A book tells a story with words, and a sketch or painting depicts a story with pictures. A comic book tells a story with words and pictures. Lucy Knisley (pronounced “nigh-slee”) of Evanston creates comics for which she writes the story, designs the images, and colors the pages. She creates complete visual narratives ready for publication.
His books, or graphic novels, are considered mid-level and young adult fiction by publishers and target readers ages 8 to 18.
His first seven published books were fictionalized memoirs of his own childhood.
To date, Knisley has published over 15 comic books. She also does other professional illustration work, speaks at Comic Con as well as other conventions, and works with young adult school groups.
Most of his work is done in his home studio and on his porch. I know this scenario well because, in full disclosure, I met Knisley when she and her husband bought my house.
The third floor studio is a large west facing room with lots of light and a walk-in closet. Knisley has a workbench used for painting and crafts, shelves full of her books and books authored by colleagues she admires, and a closet full of supplies. She writes and draws in an ergonomic chair, properly adjusted with an attached desk surface.
Her art tools include an iPad where she scripts the stories in Microsoft Word. She uses Blackwing pencils and plain paper to sketch scenes and then colors the work digitally or with watercolor ink.
Knisley usually works on many stories at once. She says she keeps “several plates turning” so she can continually move between publisher demands and illustrations. She normally completes one book a year, but she missed daycare during COVID-19 and had to extend her publishing schedule.
Your latest comic book, apple crush, is the second in the Peapod Farm series. It was released this year and is available in many book sources The first in the series, stepping stones, was on the New York Times bestseller list. Recently, at a book signing at Booked, a local children’s bookstore on Main Street, the books sold out quickly, but now they have more in stock.
Knisley starts creating her art after taking her son to school. Working hours are from 9 am to 3:30 pm, but at that time she also goes up by bicycle, where she contemplates her projects.
To start a comic book, she has an initial conversation with her agent who she has worked with for over 15 years. This is a time to debate the next project that will eventually lead to another book proposal for a publisher.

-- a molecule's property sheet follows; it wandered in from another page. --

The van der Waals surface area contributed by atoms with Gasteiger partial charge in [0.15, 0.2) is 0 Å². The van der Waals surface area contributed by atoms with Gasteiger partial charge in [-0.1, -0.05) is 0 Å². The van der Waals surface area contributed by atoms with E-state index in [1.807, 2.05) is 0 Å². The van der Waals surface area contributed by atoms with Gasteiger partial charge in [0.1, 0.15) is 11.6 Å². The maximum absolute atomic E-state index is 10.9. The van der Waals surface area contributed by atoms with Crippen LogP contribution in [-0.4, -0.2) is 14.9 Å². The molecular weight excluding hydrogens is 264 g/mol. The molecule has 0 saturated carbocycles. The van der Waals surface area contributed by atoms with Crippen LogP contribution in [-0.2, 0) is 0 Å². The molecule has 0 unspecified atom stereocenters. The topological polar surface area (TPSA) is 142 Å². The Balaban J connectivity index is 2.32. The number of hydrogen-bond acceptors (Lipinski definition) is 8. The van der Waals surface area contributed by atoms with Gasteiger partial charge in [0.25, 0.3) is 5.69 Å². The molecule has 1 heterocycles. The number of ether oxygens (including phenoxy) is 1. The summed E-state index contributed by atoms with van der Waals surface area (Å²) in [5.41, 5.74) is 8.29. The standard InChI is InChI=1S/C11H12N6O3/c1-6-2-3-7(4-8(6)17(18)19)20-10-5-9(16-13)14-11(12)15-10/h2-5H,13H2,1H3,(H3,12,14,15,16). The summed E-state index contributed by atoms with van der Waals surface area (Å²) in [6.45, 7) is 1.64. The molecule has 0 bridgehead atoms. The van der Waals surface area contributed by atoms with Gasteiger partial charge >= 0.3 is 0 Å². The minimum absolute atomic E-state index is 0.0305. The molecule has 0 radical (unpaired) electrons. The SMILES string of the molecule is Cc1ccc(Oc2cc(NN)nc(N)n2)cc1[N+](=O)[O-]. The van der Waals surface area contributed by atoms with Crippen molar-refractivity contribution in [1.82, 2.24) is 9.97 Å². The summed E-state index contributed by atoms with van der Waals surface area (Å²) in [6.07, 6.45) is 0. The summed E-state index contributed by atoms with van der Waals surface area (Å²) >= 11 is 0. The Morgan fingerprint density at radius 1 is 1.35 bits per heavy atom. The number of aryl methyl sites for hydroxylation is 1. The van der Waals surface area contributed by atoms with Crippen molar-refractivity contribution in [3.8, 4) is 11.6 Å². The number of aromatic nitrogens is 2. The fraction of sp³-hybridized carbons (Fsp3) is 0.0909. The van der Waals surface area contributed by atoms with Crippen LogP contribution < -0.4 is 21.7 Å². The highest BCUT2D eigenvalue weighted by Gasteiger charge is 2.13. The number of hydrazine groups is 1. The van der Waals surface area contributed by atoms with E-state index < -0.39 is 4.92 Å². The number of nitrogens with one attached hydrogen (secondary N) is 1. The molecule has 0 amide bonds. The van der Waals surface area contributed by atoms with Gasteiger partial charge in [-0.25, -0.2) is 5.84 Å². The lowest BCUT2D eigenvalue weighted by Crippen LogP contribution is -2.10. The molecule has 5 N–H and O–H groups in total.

If accepted – which has become more likely now that the previous books have sold successfully – it’s time to start working with an editor on a story line, which is like a script for a play, showing what the characters are going to say. and indicating what they are going to do. The script is loose at this point and will develop in detail as Knisley sketches and defines it.
With the plot established, Knisley now starts with the visuals from the comics. She organizes each page into panels that are the little boxes that organize each page of comics.
Any page can have 1 to 9 panels. Five or more is typical and a one-panel or full-page panel is called a “home page”.
On each panel, as needed, Knisley places word balloons where the script will be added, which helps her establish a rhythm for the story.
Then she draws the scenes and words in each panel, chapter by chapter. At this stage, she mainly focuses on getting every aspect of the story perfect.
No color added yet. This step can be done digitally, but she prefers to do it manually using pencil and paper. However, when done digitally, it’s easier to send to your publisher. It’s a tradeoff that Knisley decides for each job.
When satisfied with a chapter, she sends an online copy to her editor, and the editor proceeds to edit it. Once they fully agree on the details of a chapter, it’s time to “paint” and color. Knisley goes through all the pencil lines with an ink pen, and then the book is colored.
Knisley says that in the past she has completed the coloring herself, usually with watercolor, but she knows she is a slow colorist, and the publisher’s demand for new work is high. So she recently hired a wonderful colorist who can color the comics using the color palette Knisley selects.
Upon completion of all chapters, all pages of the book are sent to the publisher and there is a wait time before the book is published. During the wait, the cover is designed and all interstitial pages – not the story content – are completed.
Knisley says she’s always wanted to be an author and artist, so her work fits her perfectly. Since she moved to Evanston, she feels lucky and surprised to meet many other female comics artists who live here, and that “Evanston is a great comic book city.”
To see his books, you can visit the Evanston Public Library. Or her website at www.stoppayingattention.com, where you can learn more about her and buy her comics. Her Instagram is @lucyknisley